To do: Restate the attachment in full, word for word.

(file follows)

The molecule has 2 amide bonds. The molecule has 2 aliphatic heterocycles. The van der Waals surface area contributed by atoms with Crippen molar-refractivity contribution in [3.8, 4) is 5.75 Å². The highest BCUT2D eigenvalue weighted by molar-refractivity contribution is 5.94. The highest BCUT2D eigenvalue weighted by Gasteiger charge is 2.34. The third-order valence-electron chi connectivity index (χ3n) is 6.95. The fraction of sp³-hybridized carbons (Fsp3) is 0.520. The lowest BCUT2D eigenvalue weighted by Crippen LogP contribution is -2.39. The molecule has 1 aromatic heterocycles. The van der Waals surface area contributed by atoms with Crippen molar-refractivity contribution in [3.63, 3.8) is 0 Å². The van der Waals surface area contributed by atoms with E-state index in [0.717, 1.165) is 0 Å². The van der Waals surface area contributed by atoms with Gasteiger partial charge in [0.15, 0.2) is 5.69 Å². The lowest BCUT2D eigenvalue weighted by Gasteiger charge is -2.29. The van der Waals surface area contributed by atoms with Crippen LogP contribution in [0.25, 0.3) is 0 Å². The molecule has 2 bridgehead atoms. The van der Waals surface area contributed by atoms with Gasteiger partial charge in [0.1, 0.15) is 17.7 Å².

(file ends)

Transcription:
The molecule has 2 amide bonds. The molecule has 2 aliphatic heterocycles. The van der Waals surface area contributed by atoms with Crippen molar-refractivity contribution in [3.8, 4) is 5.75 Å². The highest BCUT2D eigenvalue weighted by molar-refractivity contribution is 5.94. The highest BCUT2D eigenvalue weighted by Gasteiger charge is 2.34. The third-order valence-electron chi connectivity index (χ3n) is 6.95. The fraction of sp³-hybridized carbons (Fsp3) is 0.520. The lowest BCUT2D eigenvalue weighted by Crippen LogP contribution is -2.39. The molecule has 1 aromatic heterocycles. The van der Waals surface area contributed by atoms with Crippen molar-refractivity contribution in [3.63, 3.8) is 0 Å². The van der Waals surface area contributed by atoms with E-state index in [0.717, 1.165) is 0 Å². The van der Waals surface area contributed by atoms with Gasteiger partial charge in [0.15, 0.2) is 5.69 Å². The lowest BCUT2D eigenvalue weighted by Gasteiger charge is -2.29. The van der Waals surface area contributed by atoms with Crippen LogP contribution in [0.25, 0.3) is 0 Å². The molecule has 2 bridgehead atoms. The van der Waals surface area contributed by atoms with Gasteiger partial charge in [0.1, 0.15) is 17.7 Å².